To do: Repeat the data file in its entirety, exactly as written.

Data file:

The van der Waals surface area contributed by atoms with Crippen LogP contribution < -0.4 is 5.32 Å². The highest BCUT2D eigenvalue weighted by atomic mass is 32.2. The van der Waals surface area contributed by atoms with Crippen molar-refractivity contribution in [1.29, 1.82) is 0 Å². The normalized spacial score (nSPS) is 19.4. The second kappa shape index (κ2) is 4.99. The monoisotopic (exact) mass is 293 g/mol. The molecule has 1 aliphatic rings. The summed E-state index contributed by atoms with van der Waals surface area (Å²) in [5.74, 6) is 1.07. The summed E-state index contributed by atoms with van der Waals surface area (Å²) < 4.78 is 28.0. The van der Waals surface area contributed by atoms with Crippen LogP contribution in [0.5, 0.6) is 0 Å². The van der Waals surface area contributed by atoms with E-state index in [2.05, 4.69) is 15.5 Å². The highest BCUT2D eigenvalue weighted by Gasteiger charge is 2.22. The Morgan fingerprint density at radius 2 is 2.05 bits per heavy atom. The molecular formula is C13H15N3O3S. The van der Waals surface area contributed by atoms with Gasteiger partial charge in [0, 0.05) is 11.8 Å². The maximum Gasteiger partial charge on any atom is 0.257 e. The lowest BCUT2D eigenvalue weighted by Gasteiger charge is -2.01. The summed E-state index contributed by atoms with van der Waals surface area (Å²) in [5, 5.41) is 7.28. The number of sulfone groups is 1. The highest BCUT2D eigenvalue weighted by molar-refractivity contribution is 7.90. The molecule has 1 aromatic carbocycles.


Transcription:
The van der Waals surface area contributed by atoms with Crippen LogP contribution < -0.4 is 5.32 Å². The highest BCUT2D eigenvalue weighted by atomic mass is 32.2. The van der Waals surface area contributed by atoms with Crippen molar-refractivity contribution in [1.29, 1.82) is 0 Å². The normalized spacial score (nSPS) is 19.4. The second kappa shape index (κ2) is 4.99. The monoisotopic (exact) mass is 293 g/mol. The molecule has 1 aliphatic rings. The summed E-state index contributed by atoms with van der Waals surface area (Å²) in [5.74, 6) is 1.07. The summed E-state index contributed by atoms with van der Waals surface area (Å²) < 4.78 is 28.0. The van der Waals surface area contributed by atoms with Crippen LogP contribution in [0.5, 0.6) is 0 Å². The van der Waals surface area contributed by atoms with E-state index in [2.05, 4.69) is 15.5 Å². The highest BCUT2D eigenvalue weighted by Gasteiger charge is 2.22. The Morgan fingerprint density at radius 2 is 2.05 bits per heavy atom. The molecular formula is C13H15N3O3S. The van der Waals surface area contributed by atoms with Gasteiger partial charge in [0, 0.05) is 11.8 Å². The maximum Gasteiger partial charge on any atom is 0.257 e. The lowest BCUT2D eigenvalue weighted by Gasteiger charge is -2.01. The summed E-state index contributed by atoms with van der Waals surface area (Å²) in [5, 5.41) is 7.28. The number of sulfone groups is 1. The highest BCUT2D eigenvalue weighted by molar-refractivity contribution is 7.90. The molecule has 1 aromatic carbocycles.